Preparing for college can be a big transition for students and parents. This year students are facing new challenges as the coronavirus pandemic pushes many schools to fully online or hybrid classes. Before you and your kids get ready for college, you’ll need to do some basic planning to help ensure a successful college experience!
Gear up for online classes
This year students can prepare for more online classes and new social distancing measures by checking their college's website frequently for updates. Before classes start, students should acquire all the necessary technology they might need to complete online courses successfully and research school resources before problems arise.
Research possible college majors
Students should start thinking about what they might like to study in preparation to select courses. Take the time to explore what type of academic advising programs are at your university.
Know where to go for academic help
Incoming students should be aware that many colleges have office hours dedicated to helping students if they’re having difficulty in a class or who just want to speak with a professor one-on-one. School libraries can also offer knowledgeable staff and study resources to help students.
Keep in touch with the financial aid office
There are options to get help to pay for college. Financial aid appeals requesting more aid may become more common as American families experience unemployment and reduced work hours resulting from the economic impacts of the coronavirus outbreak. Stay in touch with the financial aid office and ask for more financial support if it's needed.
Open a checking account to track expenses
Although you might not use many actual checks anymore, a checking account is still the best way to manage your money and ensure you’re not spending more than you have. The Police Credit Union offers a checking account with no monthly service fees or minimum balance requirements, and you can access your account and make purchases with your debit card. Plus, with any monthly recurring deposit, you can get reimbursed for ATM fees* charged by other banks/credit unions. You can also enroll in our Online Banking platform and download our mobile banking app for 24/7 access—use our free mobile deposit service to deposit checks from your smartphone!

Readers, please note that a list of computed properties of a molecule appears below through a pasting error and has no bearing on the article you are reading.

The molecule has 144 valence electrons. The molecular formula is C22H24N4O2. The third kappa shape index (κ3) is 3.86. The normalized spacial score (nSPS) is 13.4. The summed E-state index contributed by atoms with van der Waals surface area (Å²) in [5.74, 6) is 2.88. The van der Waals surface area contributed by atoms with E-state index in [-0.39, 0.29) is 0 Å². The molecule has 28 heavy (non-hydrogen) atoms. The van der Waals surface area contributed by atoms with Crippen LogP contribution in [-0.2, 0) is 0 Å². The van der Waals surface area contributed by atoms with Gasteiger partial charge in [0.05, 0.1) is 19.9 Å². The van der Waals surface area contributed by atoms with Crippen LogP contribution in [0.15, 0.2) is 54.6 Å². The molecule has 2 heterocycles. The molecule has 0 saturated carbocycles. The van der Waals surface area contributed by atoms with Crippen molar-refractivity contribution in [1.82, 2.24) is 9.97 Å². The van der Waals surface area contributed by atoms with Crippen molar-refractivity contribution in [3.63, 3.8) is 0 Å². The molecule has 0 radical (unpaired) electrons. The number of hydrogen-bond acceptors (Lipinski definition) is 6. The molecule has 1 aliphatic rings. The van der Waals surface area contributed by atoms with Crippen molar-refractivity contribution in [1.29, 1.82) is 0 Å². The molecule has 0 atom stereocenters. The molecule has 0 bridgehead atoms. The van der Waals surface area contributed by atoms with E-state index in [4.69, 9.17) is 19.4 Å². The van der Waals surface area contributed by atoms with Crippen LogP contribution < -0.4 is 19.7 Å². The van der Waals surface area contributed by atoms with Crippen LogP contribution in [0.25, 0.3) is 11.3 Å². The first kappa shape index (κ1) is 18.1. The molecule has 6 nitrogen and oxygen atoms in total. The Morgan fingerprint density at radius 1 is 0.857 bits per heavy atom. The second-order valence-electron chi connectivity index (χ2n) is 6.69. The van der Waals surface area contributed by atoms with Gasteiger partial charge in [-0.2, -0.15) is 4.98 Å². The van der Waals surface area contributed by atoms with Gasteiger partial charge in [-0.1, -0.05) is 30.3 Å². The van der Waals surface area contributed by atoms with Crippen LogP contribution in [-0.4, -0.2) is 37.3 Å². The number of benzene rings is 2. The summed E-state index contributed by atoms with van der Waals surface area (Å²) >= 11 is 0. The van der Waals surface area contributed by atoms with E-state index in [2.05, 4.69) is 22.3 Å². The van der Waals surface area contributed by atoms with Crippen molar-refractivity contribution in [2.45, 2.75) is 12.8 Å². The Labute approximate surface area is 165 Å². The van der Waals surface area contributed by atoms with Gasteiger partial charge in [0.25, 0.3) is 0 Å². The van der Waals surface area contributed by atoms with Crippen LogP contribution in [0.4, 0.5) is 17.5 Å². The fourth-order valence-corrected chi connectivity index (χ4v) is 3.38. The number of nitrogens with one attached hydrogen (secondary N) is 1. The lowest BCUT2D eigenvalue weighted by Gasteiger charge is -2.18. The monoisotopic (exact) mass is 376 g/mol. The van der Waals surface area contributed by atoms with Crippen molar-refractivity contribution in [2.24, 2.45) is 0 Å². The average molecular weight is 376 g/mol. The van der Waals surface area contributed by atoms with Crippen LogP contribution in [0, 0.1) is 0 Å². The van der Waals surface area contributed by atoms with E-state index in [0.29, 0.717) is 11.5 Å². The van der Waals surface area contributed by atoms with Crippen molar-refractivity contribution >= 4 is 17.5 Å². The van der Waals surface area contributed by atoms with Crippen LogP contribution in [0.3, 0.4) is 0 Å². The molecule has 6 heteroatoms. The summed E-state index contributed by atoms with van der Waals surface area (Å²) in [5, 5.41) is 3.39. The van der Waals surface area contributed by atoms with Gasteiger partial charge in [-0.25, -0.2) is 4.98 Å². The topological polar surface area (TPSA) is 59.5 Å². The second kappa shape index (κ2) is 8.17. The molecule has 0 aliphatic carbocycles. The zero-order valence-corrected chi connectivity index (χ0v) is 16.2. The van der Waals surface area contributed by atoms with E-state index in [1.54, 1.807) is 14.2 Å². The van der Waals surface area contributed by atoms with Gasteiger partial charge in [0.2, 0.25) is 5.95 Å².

Create a budget and stick to it
Many students operate with a fixed income, between scholarships, grants, loans and college savings, which can make setting a monthly budget easy. After you pay for tuition, textbooks, room and board, divide your remaining funds to create your total monthly budget. Then, make a list of everything you’ll spend money on each month, cell phone, eating out, gas, etc and categorize your spending into “needs” and “wants.” Add up your necessities and subtract that from your monthly budget, and you’ll get your discretionary budget.
Educate yourself about fees
Unnecessary fees can really add up. In addition to finding a checking account without hidden fees, make sure you know how much your financial institution charges for things like overdrafts.
An easy way to keep track of your spending, avoid fees and protect yourself from fraud is to set up automated alerts through Online Banking with The Police Credit Union. You can customize your transaction alerts when checks clear, money is deposited/withdrawn, your debit card is used, or you don’t have sufficient funds to cover a purchase. Our online budgeting tool, MoneyTrac, takes the guesswork out of budgeting and allows you to set up spending goals with a single click.
*The Police Credit Union will refund ATM surcharges up to $3 per out-of-network ATM transaction until further notice. Checking account is required for rebates.